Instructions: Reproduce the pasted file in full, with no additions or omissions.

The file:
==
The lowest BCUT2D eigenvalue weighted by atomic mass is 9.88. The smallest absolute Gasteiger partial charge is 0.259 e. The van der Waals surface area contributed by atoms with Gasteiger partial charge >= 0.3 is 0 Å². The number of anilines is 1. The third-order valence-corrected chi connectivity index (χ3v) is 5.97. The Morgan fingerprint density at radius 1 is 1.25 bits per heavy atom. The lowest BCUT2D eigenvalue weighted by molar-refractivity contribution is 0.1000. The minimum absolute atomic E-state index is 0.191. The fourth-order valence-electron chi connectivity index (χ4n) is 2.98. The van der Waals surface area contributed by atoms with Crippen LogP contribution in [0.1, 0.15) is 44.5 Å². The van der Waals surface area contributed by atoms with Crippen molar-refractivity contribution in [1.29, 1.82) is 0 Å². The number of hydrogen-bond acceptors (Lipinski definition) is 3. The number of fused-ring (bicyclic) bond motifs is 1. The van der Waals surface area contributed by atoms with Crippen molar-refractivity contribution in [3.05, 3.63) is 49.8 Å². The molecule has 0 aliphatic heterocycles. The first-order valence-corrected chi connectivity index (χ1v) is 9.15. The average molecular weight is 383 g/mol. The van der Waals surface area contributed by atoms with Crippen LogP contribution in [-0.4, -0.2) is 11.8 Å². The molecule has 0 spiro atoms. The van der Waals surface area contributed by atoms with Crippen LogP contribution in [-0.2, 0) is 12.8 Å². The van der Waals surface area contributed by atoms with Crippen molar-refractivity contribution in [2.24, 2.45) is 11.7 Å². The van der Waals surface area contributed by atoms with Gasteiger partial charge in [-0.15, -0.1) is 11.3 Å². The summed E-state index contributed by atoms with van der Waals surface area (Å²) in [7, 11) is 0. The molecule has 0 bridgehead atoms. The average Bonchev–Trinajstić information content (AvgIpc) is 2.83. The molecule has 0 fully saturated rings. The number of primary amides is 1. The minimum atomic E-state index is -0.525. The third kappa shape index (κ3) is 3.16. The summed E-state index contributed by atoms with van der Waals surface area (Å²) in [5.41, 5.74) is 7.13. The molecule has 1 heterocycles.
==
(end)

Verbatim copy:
The lowest BCUT2D eigenvalue weighted by atomic mass is 9.88. The smallest absolute Gasteiger partial charge is 0.259 e. The van der Waals surface area contributed by atoms with Gasteiger partial charge >= 0.3 is 0 Å². The number of anilines is 1. The third-order valence-corrected chi connectivity index (χ3v) is 5.97. The Morgan fingerprint density at radius 1 is 1.25 bits per heavy atom. The lowest BCUT2D eigenvalue weighted by molar-refractivity contribution is 0.1000. The minimum absolute atomic E-state index is 0.191. The fourth-order valence-electron chi connectivity index (χ4n) is 2.98. The van der Waals surface area contributed by atoms with Crippen LogP contribution in [0.1, 0.15) is 44.5 Å². The van der Waals surface area contributed by atoms with Crippen molar-refractivity contribution in [1.29, 1.82) is 0 Å². The number of hydrogen-bond acceptors (Lipinski definition) is 3. The number of fused-ring (bicyclic) bond motifs is 1. The van der Waals surface area contributed by atoms with Crippen molar-refractivity contribution in [3.05, 3.63) is 49.8 Å². The molecule has 0 aliphatic heterocycles. The first-order valence-corrected chi connectivity index (χ1v) is 9.15. The average molecular weight is 383 g/mol. The van der Waals surface area contributed by atoms with Crippen LogP contribution in [-0.4, -0.2) is 11.8 Å². The molecule has 0 spiro atoms. The van der Waals surface area contributed by atoms with Crippen LogP contribution in [-0.2, 0) is 12.8 Å². The van der Waals surface area contributed by atoms with Crippen molar-refractivity contribution in [2.24, 2.45) is 11.7 Å². The van der Waals surface area contributed by atoms with Gasteiger partial charge in [-0.15, -0.1) is 11.3 Å². The summed E-state index contributed by atoms with van der Waals surface area (Å²) in [7, 11) is 0. The molecule has 0 bridgehead atoms. The average Bonchev–Trinajstić information content (AvgIpc) is 2.83. The molecule has 0 fully saturated rings. The number of primary amides is 1. The minimum atomic E-state index is -0.525. The third kappa shape index (κ3) is 3.16. The summed E-state index contributed by atoms with van der Waals surface area (Å²) in [5.41, 5.74) is 7.13. The molecule has 1 heterocycles.